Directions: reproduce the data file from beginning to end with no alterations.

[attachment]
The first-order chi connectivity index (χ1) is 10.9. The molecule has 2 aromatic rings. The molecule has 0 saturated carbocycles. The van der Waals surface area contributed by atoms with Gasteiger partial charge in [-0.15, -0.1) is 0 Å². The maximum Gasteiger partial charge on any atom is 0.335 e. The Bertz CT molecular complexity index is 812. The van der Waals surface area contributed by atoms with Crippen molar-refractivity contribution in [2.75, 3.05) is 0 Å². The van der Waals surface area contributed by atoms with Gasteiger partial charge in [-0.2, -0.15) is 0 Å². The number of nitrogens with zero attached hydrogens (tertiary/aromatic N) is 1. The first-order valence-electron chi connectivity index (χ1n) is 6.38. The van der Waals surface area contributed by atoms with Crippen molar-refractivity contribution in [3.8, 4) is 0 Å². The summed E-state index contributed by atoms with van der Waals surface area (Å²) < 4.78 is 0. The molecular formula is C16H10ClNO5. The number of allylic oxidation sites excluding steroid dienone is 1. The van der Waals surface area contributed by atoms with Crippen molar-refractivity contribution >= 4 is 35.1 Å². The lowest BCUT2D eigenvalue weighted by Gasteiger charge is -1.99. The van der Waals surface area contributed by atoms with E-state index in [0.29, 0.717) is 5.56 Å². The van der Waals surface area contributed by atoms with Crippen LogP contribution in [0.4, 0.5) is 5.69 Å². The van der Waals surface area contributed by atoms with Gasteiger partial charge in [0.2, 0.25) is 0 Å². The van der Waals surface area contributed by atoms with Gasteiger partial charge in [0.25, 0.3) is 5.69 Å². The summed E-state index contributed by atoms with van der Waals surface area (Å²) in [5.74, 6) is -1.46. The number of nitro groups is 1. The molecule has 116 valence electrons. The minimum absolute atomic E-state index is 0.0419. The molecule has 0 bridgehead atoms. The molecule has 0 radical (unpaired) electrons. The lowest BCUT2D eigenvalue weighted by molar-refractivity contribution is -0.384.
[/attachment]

The first-order chi connectivity index (χ1) is 10.9. The molecule has 2 aromatic rings. The molecule has 0 saturated carbocycles. The van der Waals surface area contributed by atoms with Gasteiger partial charge in [-0.15, -0.1) is 0 Å². The maximum Gasteiger partial charge on any atom is 0.335 e. The Bertz CT molecular complexity index is 812. The van der Waals surface area contributed by atoms with Crippen molar-refractivity contribution in [2.75, 3.05) is 0 Å². The van der Waals surface area contributed by atoms with Gasteiger partial charge in [-0.2, -0.15) is 0 Å². The number of nitrogens with zero attached hydrogens (tertiary/aromatic N) is 1. The first-order valence-electron chi connectivity index (χ1n) is 6.38. The van der Waals surface area contributed by atoms with Crippen molar-refractivity contribution in [3.8, 4) is 0 Å². The summed E-state index contributed by atoms with van der Waals surface area (Å²) < 4.78 is 0. The molecular formula is C16H10ClNO5. The number of allylic oxidation sites excluding steroid dienone is 1. The van der Waals surface area contributed by atoms with Crippen molar-refractivity contribution >= 4 is 35.1 Å². The lowest BCUT2D eigenvalue weighted by Gasteiger charge is -1.99. The van der Waals surface area contributed by atoms with E-state index in [0.29, 0.717) is 5.56 Å². The van der Waals surface area contributed by atoms with Crippen LogP contribution in [0.4, 0.5) is 5.69 Å². The van der Waals surface area contributed by atoms with Gasteiger partial charge in [0.2, 0.25) is 0 Å². The van der Waals surface area contributed by atoms with Gasteiger partial charge in [0.25, 0.3) is 5.69 Å². The summed E-state index contributed by atoms with van der Waals surface area (Å²) in [5.74, 6) is -1.46. The number of nitro groups is 1. The molecule has 116 valence electrons. The minimum absolute atomic E-state index is 0.0419. The molecule has 0 bridgehead atoms. The molecule has 0 radical (unpaired) electrons. The lowest BCUT2D eigenvalue weighted by molar-refractivity contribution is -0.384.